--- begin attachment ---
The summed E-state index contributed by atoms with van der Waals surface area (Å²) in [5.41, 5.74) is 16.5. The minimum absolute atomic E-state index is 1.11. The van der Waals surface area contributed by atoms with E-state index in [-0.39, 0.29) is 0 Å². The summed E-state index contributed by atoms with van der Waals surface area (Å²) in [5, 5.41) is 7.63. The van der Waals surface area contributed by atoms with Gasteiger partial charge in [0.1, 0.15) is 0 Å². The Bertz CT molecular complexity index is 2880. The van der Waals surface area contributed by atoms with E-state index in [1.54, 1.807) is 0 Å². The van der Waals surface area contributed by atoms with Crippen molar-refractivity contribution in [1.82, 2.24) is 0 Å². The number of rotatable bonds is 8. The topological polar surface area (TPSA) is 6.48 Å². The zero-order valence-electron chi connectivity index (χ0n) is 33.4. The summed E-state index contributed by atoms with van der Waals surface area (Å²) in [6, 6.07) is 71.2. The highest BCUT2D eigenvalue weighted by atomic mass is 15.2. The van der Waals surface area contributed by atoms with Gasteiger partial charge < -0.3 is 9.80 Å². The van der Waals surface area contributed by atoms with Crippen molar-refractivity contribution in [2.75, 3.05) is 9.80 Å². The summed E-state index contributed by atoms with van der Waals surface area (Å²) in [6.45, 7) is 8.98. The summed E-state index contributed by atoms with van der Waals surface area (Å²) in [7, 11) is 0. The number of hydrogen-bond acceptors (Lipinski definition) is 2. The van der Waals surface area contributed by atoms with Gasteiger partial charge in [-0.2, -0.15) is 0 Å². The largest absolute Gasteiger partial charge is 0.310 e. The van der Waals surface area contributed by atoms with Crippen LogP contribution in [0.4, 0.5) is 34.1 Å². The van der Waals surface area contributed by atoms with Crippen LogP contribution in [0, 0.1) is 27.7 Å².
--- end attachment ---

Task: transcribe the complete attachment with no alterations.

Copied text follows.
The summed E-state index contributed by atoms with van der Waals surface area (Å²) in [5.41, 5.74) is 16.5. The minimum absolute atomic E-state index is 1.11. The van der Waals surface area contributed by atoms with E-state index in [-0.39, 0.29) is 0 Å². The summed E-state index contributed by atoms with van der Waals surface area (Å²) in [5, 5.41) is 7.63. The van der Waals surface area contributed by atoms with Gasteiger partial charge in [0.1, 0.15) is 0 Å². The Bertz CT molecular complexity index is 2880. The van der Waals surface area contributed by atoms with E-state index in [1.54, 1.807) is 0 Å². The van der Waals surface area contributed by atoms with Crippen molar-refractivity contribution in [1.82, 2.24) is 0 Å². The number of rotatable bonds is 8. The topological polar surface area (TPSA) is 6.48 Å². The zero-order valence-electron chi connectivity index (χ0n) is 33.4. The summed E-state index contributed by atoms with van der Waals surface area (Å²) in [6, 6.07) is 71.2. The highest BCUT2D eigenvalue weighted by atomic mass is 15.2. The van der Waals surface area contributed by atoms with Gasteiger partial charge < -0.3 is 9.80 Å². The van der Waals surface area contributed by atoms with Crippen molar-refractivity contribution in [2.75, 3.05) is 9.80 Å². The summed E-state index contributed by atoms with van der Waals surface area (Å²) in [6.45, 7) is 8.98. The summed E-state index contributed by atoms with van der Waals surface area (Å²) in [7, 11) is 0. The number of hydrogen-bond acceptors (Lipinski definition) is 2. The van der Waals surface area contributed by atoms with Gasteiger partial charge in [-0.2, -0.15) is 0 Å². The largest absolute Gasteiger partial charge is 0.310 e. The van der Waals surface area contributed by atoms with Crippen LogP contribution in [0.4, 0.5) is 34.1 Å². The van der Waals surface area contributed by atoms with Crippen LogP contribution in [0, 0.1) is 27.7 Å².